What followed was a series of three related motions, with the first proposed by Bailey. It included an invitation for a second appearance from Telecom Law Firm P.C. Partner Dr. Jonathan Kramer to address the council. And there would be a request to have a representative of AT&T appear at the next meeting to discuss implementation of the WCFs. That motion passed 5-0.

The second motion was a direction from the City Council to City Staff to evaluate radiation emissions from WCFs, identify consultants who could perform the work, identify costs and create a timeline. That motion passed 5-0. The third motion was to accept the staff recommendation to permit the installation of the towers, which passed 4-1 with Councilmember Bill Sandke voting against the motion. Immediately after the vote was taken, a visibly upset Bailey called for a five-minute recess of the meeting.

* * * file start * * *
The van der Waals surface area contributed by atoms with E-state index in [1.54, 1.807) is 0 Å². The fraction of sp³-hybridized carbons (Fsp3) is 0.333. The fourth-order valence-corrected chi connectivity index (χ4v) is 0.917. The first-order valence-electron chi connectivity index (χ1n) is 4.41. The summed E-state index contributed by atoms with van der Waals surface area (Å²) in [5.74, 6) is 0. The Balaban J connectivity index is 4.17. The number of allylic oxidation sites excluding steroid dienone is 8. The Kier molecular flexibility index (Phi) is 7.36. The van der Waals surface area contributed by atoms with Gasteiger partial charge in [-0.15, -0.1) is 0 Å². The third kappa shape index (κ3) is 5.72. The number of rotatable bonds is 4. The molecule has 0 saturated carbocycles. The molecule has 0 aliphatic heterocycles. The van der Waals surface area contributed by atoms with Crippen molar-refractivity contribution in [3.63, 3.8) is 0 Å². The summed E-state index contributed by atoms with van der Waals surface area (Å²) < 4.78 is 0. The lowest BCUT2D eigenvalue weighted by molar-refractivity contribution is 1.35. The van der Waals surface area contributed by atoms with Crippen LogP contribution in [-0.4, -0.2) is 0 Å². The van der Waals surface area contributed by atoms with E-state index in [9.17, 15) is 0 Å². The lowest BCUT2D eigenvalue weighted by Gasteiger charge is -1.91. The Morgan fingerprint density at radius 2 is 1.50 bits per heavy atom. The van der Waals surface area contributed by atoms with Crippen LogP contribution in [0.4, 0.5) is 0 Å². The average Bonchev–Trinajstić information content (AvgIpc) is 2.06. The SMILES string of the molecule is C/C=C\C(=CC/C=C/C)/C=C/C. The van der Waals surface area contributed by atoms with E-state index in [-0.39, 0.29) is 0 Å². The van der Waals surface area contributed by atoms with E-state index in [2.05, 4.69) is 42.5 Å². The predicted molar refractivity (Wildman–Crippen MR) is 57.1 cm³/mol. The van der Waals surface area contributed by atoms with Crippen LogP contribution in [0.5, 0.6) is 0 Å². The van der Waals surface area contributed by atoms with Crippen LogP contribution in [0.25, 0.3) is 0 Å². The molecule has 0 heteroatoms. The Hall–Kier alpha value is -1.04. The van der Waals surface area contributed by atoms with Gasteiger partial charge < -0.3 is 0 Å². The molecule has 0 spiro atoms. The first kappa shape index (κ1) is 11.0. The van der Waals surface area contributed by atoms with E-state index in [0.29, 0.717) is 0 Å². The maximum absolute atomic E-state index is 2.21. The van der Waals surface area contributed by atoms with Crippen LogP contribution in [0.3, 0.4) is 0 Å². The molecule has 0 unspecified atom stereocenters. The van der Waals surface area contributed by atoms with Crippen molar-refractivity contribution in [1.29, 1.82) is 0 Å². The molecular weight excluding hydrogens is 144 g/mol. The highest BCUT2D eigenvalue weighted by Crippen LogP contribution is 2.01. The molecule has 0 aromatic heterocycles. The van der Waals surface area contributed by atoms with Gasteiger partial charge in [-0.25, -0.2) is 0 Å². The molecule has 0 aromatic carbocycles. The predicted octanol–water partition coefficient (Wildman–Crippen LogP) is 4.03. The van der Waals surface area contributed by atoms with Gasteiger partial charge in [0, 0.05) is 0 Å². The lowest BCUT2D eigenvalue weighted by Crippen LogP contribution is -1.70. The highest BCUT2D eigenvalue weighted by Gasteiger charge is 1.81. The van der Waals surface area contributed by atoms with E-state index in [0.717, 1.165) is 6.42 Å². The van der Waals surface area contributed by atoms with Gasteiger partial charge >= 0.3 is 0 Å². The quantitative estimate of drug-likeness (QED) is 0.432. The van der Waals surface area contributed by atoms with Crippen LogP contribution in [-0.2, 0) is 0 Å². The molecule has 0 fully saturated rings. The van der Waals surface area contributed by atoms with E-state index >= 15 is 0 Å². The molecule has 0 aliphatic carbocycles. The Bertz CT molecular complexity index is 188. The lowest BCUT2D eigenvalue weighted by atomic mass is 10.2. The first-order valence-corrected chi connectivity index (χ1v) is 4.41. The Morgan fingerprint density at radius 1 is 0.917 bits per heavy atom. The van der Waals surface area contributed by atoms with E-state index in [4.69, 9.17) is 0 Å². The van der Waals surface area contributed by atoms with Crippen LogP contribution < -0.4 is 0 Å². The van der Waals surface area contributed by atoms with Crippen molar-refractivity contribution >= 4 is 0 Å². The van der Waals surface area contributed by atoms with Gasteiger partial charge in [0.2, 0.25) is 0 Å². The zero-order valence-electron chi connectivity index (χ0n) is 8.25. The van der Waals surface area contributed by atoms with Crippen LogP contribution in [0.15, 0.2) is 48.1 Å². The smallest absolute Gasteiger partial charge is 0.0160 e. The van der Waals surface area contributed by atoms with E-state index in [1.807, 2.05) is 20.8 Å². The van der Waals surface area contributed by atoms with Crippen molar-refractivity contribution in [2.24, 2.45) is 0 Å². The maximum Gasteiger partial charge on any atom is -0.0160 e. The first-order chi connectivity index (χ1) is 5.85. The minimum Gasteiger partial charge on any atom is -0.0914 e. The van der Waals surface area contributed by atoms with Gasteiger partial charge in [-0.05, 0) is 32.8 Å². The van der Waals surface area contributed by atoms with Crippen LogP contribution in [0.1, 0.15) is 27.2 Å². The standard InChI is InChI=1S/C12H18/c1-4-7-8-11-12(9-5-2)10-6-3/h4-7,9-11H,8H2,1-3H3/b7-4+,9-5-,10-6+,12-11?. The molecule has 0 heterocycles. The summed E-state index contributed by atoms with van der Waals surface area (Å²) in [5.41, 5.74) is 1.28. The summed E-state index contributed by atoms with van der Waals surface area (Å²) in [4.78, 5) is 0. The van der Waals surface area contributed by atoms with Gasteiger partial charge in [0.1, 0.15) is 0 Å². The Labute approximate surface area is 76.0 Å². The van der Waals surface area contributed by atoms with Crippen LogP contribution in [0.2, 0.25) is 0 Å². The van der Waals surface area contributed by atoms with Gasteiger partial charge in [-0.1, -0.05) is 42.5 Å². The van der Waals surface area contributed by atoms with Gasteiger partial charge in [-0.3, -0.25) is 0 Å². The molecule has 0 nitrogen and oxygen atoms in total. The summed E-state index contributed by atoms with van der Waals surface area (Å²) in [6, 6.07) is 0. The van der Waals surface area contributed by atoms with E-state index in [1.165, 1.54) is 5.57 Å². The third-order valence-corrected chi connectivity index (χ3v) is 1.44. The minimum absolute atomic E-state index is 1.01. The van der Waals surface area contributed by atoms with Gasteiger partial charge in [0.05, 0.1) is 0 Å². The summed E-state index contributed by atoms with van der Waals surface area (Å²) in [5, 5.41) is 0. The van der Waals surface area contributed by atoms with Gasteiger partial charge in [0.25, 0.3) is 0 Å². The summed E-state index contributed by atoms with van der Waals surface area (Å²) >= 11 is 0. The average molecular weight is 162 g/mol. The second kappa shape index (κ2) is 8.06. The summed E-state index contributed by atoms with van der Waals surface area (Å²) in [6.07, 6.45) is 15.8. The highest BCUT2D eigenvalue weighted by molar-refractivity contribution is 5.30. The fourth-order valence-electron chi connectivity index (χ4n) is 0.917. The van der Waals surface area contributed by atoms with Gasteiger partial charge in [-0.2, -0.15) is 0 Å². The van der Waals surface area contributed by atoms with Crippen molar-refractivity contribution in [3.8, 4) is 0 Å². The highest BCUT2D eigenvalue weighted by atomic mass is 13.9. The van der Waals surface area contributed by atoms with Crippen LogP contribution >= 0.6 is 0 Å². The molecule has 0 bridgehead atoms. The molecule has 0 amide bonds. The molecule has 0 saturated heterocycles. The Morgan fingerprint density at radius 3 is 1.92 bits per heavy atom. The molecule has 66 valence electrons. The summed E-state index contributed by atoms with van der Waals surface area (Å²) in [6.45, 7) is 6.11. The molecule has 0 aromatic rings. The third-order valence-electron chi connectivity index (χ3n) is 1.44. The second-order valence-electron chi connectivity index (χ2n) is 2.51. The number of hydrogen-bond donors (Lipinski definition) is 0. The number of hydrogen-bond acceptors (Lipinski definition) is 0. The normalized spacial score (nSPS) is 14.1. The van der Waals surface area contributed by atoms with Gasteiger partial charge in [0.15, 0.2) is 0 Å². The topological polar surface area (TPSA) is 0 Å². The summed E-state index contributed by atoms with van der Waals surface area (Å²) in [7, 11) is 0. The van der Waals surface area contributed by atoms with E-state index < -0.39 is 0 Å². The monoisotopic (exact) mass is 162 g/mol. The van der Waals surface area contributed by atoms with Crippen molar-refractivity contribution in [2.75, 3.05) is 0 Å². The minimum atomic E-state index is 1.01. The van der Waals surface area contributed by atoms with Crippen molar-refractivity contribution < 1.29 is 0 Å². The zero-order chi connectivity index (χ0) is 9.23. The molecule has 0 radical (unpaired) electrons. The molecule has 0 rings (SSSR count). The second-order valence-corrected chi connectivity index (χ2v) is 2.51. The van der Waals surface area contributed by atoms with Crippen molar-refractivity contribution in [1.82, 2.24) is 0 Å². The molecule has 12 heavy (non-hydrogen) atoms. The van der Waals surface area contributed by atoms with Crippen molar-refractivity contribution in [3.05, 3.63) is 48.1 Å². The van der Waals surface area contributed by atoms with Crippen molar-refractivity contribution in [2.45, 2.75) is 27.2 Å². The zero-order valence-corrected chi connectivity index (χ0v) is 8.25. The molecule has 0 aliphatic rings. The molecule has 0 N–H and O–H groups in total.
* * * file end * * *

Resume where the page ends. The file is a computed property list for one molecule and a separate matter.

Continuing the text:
The other major discussion point at the meeting was direction from the Council to Staff regarding a lingering capital improvement project of the city, to address the crowding on the Ocean Boulevard sidewalk, particularly during the summer. Staff outlined a variety of options including moving the existing rocks, which did not meet with anyone’s approval. The other end of the spectrum called for moving the ‘street furniture,’ which is defined as benches, streetlights, trash receptacles, and benches, into the rocks. The middle ground was expanding the sidewalk two feet to the east, which was projected to cost $1.3 million. The selling points of the latter concept were that there was limited risk, and it would be a standard construction project, with no impact on parking. The negative element is the project would require Coastal Commission acceptance, which City Engineer Ed Walton said was, “Another step to go through.” Walton explained the Coastal Commission comes into play due to the size and area of the construction.

The council was divided on the issue, which was reflected in the fact that two motions died for the lack of a second. After a couple of attempts were made at another motion, City Manager Blair King recapped what he thought the council was trying to achieve. He said, “The basic project is moving the curb out two feet to the east and in addition, relocating the streetlights, benches and trash receptacles into the rock revetment area. And if possible, create some form of pedestrian bulb outs.” The total cost of project would be approximately $1.65 million.